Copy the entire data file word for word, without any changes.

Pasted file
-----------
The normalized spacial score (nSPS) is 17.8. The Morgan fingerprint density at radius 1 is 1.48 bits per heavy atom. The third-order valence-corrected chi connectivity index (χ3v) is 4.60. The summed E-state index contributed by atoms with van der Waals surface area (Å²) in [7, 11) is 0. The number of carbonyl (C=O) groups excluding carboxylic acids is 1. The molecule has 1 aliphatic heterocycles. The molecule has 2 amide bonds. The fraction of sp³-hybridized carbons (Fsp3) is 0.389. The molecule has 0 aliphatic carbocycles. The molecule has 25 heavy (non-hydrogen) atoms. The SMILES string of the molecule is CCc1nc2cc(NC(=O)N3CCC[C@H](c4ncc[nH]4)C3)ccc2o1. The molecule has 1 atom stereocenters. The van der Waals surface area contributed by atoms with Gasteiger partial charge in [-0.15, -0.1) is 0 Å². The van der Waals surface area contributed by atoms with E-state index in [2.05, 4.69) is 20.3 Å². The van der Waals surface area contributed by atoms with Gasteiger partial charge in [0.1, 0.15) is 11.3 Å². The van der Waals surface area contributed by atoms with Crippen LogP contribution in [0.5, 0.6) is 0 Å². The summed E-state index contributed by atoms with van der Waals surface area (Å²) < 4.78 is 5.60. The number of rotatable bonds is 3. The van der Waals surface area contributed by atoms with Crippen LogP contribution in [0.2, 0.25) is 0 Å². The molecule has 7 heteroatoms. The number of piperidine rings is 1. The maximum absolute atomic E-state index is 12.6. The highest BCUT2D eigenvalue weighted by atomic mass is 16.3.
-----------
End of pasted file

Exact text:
The normalized spacial score (nSPS) is 17.8. The Morgan fingerprint density at radius 1 is 1.48 bits per heavy atom. The third-order valence-corrected chi connectivity index (χ3v) is 4.60. The summed E-state index contributed by atoms with van der Waals surface area (Å²) in [7, 11) is 0. The number of carbonyl (C=O) groups excluding carboxylic acids is 1. The molecule has 1 aliphatic heterocycles. The molecule has 2 amide bonds. The fraction of sp³-hybridized carbons (Fsp3) is 0.389. The molecule has 0 aliphatic carbocycles. The molecule has 25 heavy (non-hydrogen) atoms. The SMILES string of the molecule is CCc1nc2cc(NC(=O)N3CCC[C@H](c4ncc[nH]4)C3)ccc2o1. The molecule has 1 atom stereocenters. The van der Waals surface area contributed by atoms with Gasteiger partial charge in [-0.15, -0.1) is 0 Å². The van der Waals surface area contributed by atoms with E-state index in [2.05, 4.69) is 20.3 Å². The van der Waals surface area contributed by atoms with Gasteiger partial charge in [0.1, 0.15) is 11.3 Å². The van der Waals surface area contributed by atoms with Crippen LogP contribution in [0.5, 0.6) is 0 Å². The summed E-state index contributed by atoms with van der Waals surface area (Å²) < 4.78 is 5.60. The number of rotatable bonds is 3. The van der Waals surface area contributed by atoms with Crippen LogP contribution in [0.2, 0.25) is 0 Å². The molecule has 7 heteroatoms. The number of piperidine rings is 1. The maximum absolute atomic E-state index is 12.6. The highest BCUT2D eigenvalue weighted by atomic mass is 16.3.